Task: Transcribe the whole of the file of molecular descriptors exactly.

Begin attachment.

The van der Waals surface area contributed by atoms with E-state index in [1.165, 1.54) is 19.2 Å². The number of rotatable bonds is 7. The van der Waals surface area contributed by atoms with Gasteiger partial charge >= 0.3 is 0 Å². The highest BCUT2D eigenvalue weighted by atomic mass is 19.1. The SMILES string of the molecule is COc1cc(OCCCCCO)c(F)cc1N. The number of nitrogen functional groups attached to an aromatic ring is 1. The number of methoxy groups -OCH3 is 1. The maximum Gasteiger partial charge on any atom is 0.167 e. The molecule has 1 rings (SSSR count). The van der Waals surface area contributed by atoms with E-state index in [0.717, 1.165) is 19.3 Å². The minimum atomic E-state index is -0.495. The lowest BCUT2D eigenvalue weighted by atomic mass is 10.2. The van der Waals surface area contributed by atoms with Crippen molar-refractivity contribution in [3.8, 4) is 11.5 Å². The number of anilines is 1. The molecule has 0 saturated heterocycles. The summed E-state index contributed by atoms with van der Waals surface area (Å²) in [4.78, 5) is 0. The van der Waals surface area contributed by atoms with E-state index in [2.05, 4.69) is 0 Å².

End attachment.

The van der Waals surface area contributed by atoms with E-state index in [1.165, 1.54) is 19.2 Å². The number of rotatable bonds is 7. The van der Waals surface area contributed by atoms with Gasteiger partial charge >= 0.3 is 0 Å². The highest BCUT2D eigenvalue weighted by atomic mass is 19.1. The SMILES string of the molecule is COc1cc(OCCCCCO)c(F)cc1N. The number of nitrogen functional groups attached to an aromatic ring is 1. The number of methoxy groups -OCH3 is 1. The maximum Gasteiger partial charge on any atom is 0.167 e. The molecule has 1 rings (SSSR count). The van der Waals surface area contributed by atoms with E-state index in [0.717, 1.165) is 19.3 Å². The minimum atomic E-state index is -0.495. The lowest BCUT2D eigenvalue weighted by atomic mass is 10.2. The van der Waals surface area contributed by atoms with Crippen molar-refractivity contribution in [3.8, 4) is 11.5 Å². The number of anilines is 1. The molecule has 0 saturated heterocycles. The summed E-state index contributed by atoms with van der Waals surface area (Å²) in [4.78, 5) is 0. The van der Waals surface area contributed by atoms with E-state index in [2.05, 4.69) is 0 Å².